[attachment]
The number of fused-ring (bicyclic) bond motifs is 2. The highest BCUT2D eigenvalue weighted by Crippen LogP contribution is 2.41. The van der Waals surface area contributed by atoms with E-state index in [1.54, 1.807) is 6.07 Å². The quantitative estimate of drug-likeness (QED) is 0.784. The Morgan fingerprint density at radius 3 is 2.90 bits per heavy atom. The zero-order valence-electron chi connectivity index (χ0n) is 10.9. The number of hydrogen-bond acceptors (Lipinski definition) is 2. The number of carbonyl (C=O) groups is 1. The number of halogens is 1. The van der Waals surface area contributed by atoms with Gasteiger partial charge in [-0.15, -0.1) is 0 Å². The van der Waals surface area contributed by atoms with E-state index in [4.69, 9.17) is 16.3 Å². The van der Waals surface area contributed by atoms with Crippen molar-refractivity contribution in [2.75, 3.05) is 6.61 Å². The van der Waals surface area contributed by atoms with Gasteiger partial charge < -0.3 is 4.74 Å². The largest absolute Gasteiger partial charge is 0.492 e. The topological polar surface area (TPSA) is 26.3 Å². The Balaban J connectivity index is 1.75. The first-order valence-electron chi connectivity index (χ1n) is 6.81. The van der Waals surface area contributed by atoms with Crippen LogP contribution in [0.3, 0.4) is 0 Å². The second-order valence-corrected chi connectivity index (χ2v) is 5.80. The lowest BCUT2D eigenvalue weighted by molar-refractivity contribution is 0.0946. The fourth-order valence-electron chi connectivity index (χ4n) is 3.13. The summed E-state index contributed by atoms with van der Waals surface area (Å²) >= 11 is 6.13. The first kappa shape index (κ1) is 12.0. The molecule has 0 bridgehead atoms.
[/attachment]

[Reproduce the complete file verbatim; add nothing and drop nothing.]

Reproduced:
The number of fused-ring (bicyclic) bond motifs is 2. The highest BCUT2D eigenvalue weighted by Crippen LogP contribution is 2.41. The van der Waals surface area contributed by atoms with E-state index in [1.54, 1.807) is 6.07 Å². The quantitative estimate of drug-likeness (QED) is 0.784. The Morgan fingerprint density at radius 3 is 2.90 bits per heavy atom. The zero-order valence-electron chi connectivity index (χ0n) is 10.9. The number of hydrogen-bond acceptors (Lipinski definition) is 2. The number of carbonyl (C=O) groups is 1. The number of halogens is 1. The van der Waals surface area contributed by atoms with Gasteiger partial charge in [-0.15, -0.1) is 0 Å². The van der Waals surface area contributed by atoms with E-state index in [4.69, 9.17) is 16.3 Å². The van der Waals surface area contributed by atoms with Crippen molar-refractivity contribution in [2.75, 3.05) is 6.61 Å². The van der Waals surface area contributed by atoms with Gasteiger partial charge < -0.3 is 4.74 Å². The largest absolute Gasteiger partial charge is 0.492 e. The topological polar surface area (TPSA) is 26.3 Å². The Balaban J connectivity index is 1.75. The first-order valence-electron chi connectivity index (χ1n) is 6.81. The van der Waals surface area contributed by atoms with Crippen LogP contribution in [0.3, 0.4) is 0 Å². The second-order valence-corrected chi connectivity index (χ2v) is 5.80. The lowest BCUT2D eigenvalue weighted by molar-refractivity contribution is 0.0946. The fourth-order valence-electron chi connectivity index (χ4n) is 3.13. The summed E-state index contributed by atoms with van der Waals surface area (Å²) >= 11 is 6.13. The first kappa shape index (κ1) is 12.0. The molecule has 0 bridgehead atoms.